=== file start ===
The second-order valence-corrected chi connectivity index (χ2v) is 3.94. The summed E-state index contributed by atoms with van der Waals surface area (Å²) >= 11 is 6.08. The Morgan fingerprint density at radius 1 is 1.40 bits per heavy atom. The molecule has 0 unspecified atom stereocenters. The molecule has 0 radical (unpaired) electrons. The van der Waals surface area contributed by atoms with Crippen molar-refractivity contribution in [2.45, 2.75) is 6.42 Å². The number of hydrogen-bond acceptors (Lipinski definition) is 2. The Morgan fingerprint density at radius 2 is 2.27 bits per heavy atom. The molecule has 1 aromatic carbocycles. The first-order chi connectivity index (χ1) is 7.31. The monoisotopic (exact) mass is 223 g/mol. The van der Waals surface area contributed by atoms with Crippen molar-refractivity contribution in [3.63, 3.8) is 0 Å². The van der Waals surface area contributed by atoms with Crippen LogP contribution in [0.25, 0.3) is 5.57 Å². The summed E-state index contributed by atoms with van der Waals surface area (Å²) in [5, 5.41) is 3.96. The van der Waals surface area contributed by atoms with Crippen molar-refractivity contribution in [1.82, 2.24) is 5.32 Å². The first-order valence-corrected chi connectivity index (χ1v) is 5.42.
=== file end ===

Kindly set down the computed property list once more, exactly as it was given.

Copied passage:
The second-order valence-corrected chi connectivity index (χ2v) is 3.94. The summed E-state index contributed by atoms with van der Waals surface area (Å²) >= 11 is 6.08. The Morgan fingerprint density at radius 1 is 1.40 bits per heavy atom. The molecule has 0 unspecified atom stereocenters. The molecule has 0 radical (unpaired) electrons. The van der Waals surface area contributed by atoms with Crippen molar-refractivity contribution in [2.45, 2.75) is 6.42 Å². The number of hydrogen-bond acceptors (Lipinski definition) is 2. The Morgan fingerprint density at radius 2 is 2.27 bits per heavy atom. The molecule has 1 aromatic carbocycles. The first-order chi connectivity index (χ1) is 7.31. The monoisotopic (exact) mass is 223 g/mol. The van der Waals surface area contributed by atoms with Crippen molar-refractivity contribution in [3.63, 3.8) is 0 Å². The van der Waals surface area contributed by atoms with Crippen LogP contribution in [0.25, 0.3) is 5.57 Å². The summed E-state index contributed by atoms with van der Waals surface area (Å²) in [5, 5.41) is 3.96. The van der Waals surface area contributed by atoms with Crippen molar-refractivity contribution in [1.82, 2.24) is 5.32 Å². The first-order valence-corrected chi connectivity index (χ1v) is 5.42.